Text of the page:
When it comes to nutrition, we often set ourselves up for failure by labeling our diets as “good” or “bad.” But then we take it a bit further by labeling a food, a day, or even ourselves as good or bad based on what we ate. The habit of attaching “labels” to nutritional decisions can seriously undermine attempts to develop a healthful and happy relationship with food.

At One on One, we recommend that clients remove the words good and bad from their nutrition vocabulary. What defines a food as “good”? For many of us, chocolate is good. It’s not one of our major food groups, but we like it and enjoy eating it in moderation. On the other hand, spinach is good due to its nutrient density and presence of antioxidants. Labeling foods as good can be tricky, but the real problems develop when we start labeling foods as “bad”. Labeling a food bad gives it power over us and immediately makes it a temptation. The more we fixate on avoiding that food, the more power it has over our thoughts, feelings, and eventually our habits.

Another problem with calling foods good or bad is that we potentially undermine the message certain foods send to our bodies.  According to Karin Kratina, PhD, RD, LD/N:

“When you label a food, you instantly suppress the natural flow of information coming back from the body. Your body regularly sends rich and complex messages back to you about the food you choose, and the quantity you eat. But you can’t hear it because you are caught up in mental calculations of the damage the food is doing.”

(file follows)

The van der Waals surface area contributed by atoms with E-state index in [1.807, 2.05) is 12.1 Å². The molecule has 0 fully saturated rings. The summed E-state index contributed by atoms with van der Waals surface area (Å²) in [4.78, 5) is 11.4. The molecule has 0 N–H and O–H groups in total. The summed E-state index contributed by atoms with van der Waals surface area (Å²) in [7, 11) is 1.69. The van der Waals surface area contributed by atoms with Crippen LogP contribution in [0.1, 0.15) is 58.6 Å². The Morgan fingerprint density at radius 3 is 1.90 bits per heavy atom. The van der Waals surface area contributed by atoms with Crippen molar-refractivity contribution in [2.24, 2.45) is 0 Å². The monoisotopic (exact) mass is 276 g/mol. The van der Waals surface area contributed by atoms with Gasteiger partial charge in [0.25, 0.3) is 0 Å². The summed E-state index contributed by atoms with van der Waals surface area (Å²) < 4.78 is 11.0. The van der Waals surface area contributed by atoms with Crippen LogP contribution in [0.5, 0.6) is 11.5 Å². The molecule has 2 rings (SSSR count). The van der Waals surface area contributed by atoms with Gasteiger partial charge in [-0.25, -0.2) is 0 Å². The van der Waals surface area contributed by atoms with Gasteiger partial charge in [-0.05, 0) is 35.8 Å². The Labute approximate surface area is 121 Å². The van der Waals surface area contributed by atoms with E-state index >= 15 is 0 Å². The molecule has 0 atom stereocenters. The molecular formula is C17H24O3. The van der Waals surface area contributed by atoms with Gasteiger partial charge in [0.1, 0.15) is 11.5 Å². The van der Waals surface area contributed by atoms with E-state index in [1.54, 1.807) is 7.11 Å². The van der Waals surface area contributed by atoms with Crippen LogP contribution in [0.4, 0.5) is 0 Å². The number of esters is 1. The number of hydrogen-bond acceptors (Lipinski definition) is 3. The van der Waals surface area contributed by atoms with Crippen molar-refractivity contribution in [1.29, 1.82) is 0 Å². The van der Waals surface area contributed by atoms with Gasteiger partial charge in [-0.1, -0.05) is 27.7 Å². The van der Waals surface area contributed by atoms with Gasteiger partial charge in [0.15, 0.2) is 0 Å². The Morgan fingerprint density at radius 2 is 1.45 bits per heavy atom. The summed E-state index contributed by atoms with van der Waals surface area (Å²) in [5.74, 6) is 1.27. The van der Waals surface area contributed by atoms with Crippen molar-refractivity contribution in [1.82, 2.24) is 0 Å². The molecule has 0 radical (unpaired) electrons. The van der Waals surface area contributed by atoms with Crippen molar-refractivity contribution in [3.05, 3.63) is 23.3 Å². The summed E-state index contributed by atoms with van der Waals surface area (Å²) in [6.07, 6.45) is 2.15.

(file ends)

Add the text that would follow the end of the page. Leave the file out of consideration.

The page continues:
“If we are fixating on labels, we can’t hear our feelings of hunger and satiety as clearly, and despite our focus on food, we will be less able to give our bodies what they need.”

Of course some foods are more nutritious than others. But in the grand scheme of a balanced diet, there is a place for discretionary calories. The challenge is to find a way to keep the balance. Since strict good/bad labeling does not work and is likely to undermine your efforts, consider tuning out the guilt and tuning in to the messages from your body. Consider some of the following strategies:

  • Don’t assume that certain types of food are always good or bad.
  • Turn off the guilt. If there is no bad food you will not punish yourself.
  • Focus on fueling your body, not “giving in” to a desire.
  • Don’t listen to others around you when they start bashing foods.
  • Listen to your body. It will slowly start to tell you that it feels good when you consume nutrient-rich foods.
  • Start small and take it one day at a time. You won’t stop old ways of thinking overnight, but you can live in the present by doing the best you can right now.

Keep in mind that everything is permissible, but not everything is beneficial. What is healthy for you may not be healthy for someone else, and what is good for your body (physically and emotionally) at one point might not be beneficial at another point.

Labeling food is a very easy behavior to fall into; it dwells within us and around us. But remember that “good vs. bad” thinking could sabotage your efforts to be healthy and happy. As we all know, behaviors practiced over time become habits. Rather than trying to break the habit of eating “bad” foods, consider trying to break the habit of labeling foods at all! Replace it with the good habit of listening carefully to your body.